White House presses Iraq to block Iranian aid to Syria

 Baghdad must step up its efforts to block Iranian shipments of weapons and aid moving through Iraqi airspace to Syrian forces loyal to embattled President Bashar Assad, the White House said Wednesday. 

"We would like [Iraq] to do more" to rein in or cut off Syrian supply lines running from Tehran, a senior administration official told reporters. 

Specifically, the Obama administration is pressuring Iraqi Prime Minister Nouri al-Maliki to focus on patrolling the air routes used by Iranian forces to smuggle arms and supplies into Syria. 

Iranian supply routes, along with the growing al Qaeda threat in Iraq and Syria, is at the top of the agenda for Maliki's visit to Washington this week. 

The Iraqi delegation met with Vice President Joe BidenJoe BidenJames Carville: Biden represents 'stability' not 'generational change' Trump's misspelling of Biden's name trends on Twitter Trump says 'I have confidence' after past North Korea missile tests MORE Wednesday morning, and will meet with congressional leaders later in the day. 

The White House and Congress have repeatedly voiced their concerns over Iraq's ability to block Iranian aid shipments since the beginning of the Syrian civil war three years ago.

"We are greatly disturbed that as the international community works to bring peace to Syria, the Iraqi government is not doing everything in its power to prevent the slaughter of thousands of innocent civilians," Reps. Ted Deutch (D-Fla.) and Tom CottonThomas (Tom) Bryant CottonGOP senator says Iran needs to 'stop acting like an outlaw' Sen. Tom Cotton: 'Memorial Day is our most sacred holiday' The Hill's Morning Report — After contentious week, Trump heads for Japan MORE (R-Ark.) wrote in a letter to Maliki in March. 

On Tuesday, Sen. John McCainJohn Sidney McCainClimate change is a GOP issue, too It's Joe Biden's 2020 presidential nomination to lose Meghan McCain on Pelosi-Trump feud: 'Put this crap aside' and 'work together for America' MORE (R-Ariz.) along with Senate Armed Services Committee chief Carl LevinCarl Milton LevinListen, learn and lead: Congressional newcomers should leave the extremist tactics at home House Democrats poised to set a dangerous precedent with president’s tax returns The Hill's 12:30 Report — Sponsored by Delta Air Lines — White House to 'temporarily reinstate' Acosta's press pass after judge issues order | Graham to take over Judiciary panel | Hand recount for Florida Senate race MORE (D-Mich.), ranking member Jim InhofeJames (Jim) Mountain InhofeTrump defense pick expected to face tense confirmation Overnight Defense: Details on Senate's 0B defense bill | Bill rejects Trump plan to skirt budget caps | Backfills money for border wall | Defense chief says more troops could head to Mideast Senate panel rejects Trump plan to skirt budget caps, advances defense bill that backfills wall money MORE (R-Okla.) rasied the issue again in a letter to President Obama, ahead of Maliki's visit to Washington.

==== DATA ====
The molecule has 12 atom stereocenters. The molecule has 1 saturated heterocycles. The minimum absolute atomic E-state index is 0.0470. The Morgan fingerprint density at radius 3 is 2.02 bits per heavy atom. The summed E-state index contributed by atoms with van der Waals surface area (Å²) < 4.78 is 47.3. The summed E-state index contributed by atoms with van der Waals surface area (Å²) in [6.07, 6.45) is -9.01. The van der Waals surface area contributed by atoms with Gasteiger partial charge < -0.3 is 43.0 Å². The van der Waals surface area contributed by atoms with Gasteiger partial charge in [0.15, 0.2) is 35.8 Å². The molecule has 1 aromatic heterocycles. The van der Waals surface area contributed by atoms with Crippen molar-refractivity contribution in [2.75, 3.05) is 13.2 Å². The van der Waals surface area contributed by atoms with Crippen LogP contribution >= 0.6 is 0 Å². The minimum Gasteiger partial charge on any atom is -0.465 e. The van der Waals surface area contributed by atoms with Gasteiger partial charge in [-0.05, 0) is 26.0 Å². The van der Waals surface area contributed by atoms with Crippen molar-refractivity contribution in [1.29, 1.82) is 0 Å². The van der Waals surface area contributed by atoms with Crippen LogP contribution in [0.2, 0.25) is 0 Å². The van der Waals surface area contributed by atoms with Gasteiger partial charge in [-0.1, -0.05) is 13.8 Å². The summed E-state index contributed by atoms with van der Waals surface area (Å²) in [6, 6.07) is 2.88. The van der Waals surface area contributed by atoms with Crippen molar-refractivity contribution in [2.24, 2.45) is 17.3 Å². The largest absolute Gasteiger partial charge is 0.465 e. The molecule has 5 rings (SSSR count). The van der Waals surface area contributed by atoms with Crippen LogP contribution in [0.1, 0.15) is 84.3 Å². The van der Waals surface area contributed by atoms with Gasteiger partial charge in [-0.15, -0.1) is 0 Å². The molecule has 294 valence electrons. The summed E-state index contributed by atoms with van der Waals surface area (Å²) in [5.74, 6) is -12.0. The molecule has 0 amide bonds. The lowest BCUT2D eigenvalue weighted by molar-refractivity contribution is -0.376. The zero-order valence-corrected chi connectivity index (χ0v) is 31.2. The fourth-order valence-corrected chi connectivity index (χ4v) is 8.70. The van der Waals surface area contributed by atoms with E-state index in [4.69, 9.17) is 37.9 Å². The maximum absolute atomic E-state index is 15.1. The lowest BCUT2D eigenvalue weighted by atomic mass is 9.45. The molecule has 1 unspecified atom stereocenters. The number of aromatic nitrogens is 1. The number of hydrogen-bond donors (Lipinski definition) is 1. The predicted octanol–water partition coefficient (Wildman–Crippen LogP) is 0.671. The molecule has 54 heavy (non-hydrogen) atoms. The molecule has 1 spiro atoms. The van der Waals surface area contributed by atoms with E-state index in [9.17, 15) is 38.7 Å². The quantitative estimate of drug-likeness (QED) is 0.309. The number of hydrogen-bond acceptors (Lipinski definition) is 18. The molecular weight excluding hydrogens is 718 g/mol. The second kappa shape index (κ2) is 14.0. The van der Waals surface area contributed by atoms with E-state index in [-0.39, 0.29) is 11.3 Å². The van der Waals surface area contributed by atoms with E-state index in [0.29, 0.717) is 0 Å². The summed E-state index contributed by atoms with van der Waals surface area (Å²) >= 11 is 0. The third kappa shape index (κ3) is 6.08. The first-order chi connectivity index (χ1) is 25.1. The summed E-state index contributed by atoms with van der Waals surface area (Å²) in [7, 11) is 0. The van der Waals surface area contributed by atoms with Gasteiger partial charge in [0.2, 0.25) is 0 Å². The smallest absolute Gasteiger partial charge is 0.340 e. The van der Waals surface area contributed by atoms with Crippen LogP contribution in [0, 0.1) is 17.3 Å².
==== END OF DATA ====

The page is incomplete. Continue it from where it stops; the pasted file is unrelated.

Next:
"We urge you to make clear to Prime Minister Maliki that the extent of Iran’s malign influence in the Iraqi government is a serious problem in our bilateral relationship, especially for the Congress," according to the letter. 

Senate Foreign Relations heads Sens. Robert MenendezRobert (Bob) MenendezEnding the Cyprus arms embargo will increase tensions in the Eastern Mediterranean We can accelerate a cure for Alzheimer's The Hill's 12:30 Report: Manafort sentenced to total of 7.5 years in prison MORE (D-NJ) and Bob CorkerRobert (Bob) Phillips CorkerJeff Daniels blasts 'cowardice' of Senate Republicans against Trump Corker: 'I just don't' see path to challenge Trump in 2020 Ex-GOP Sen. Corker: Trump primary would be 'good thing for our country' MORE (R-Tenn.) also co-signed the letter. 

That said, "policing this is extremely difficult . . . [and] its really an ongoing effort" between Washington and Iraq to shut those supply lines down, the White House official said. 

During the bloodiest days of the Iraq War, U.S. and coalition forces were unable to block similar weapons and supplies shipments from Iran to insurgent groups inside the country. 

For its part, Maliki's government argues it does not have the airpower necessary to ward off the Iranian air shipments. 

To that end, Maliki told reporters in Baghdad he will press the White House to accelerate sales of F-16 warplanes and possible sales of unmanned aircraft to Iraq. 

Washington and Baghdad inked a deal in August to provide Iraq's nascent military with the American jets. 

Without those air assets, Baghdad claims its airspace will remain indefensible to Iranian supplies and support.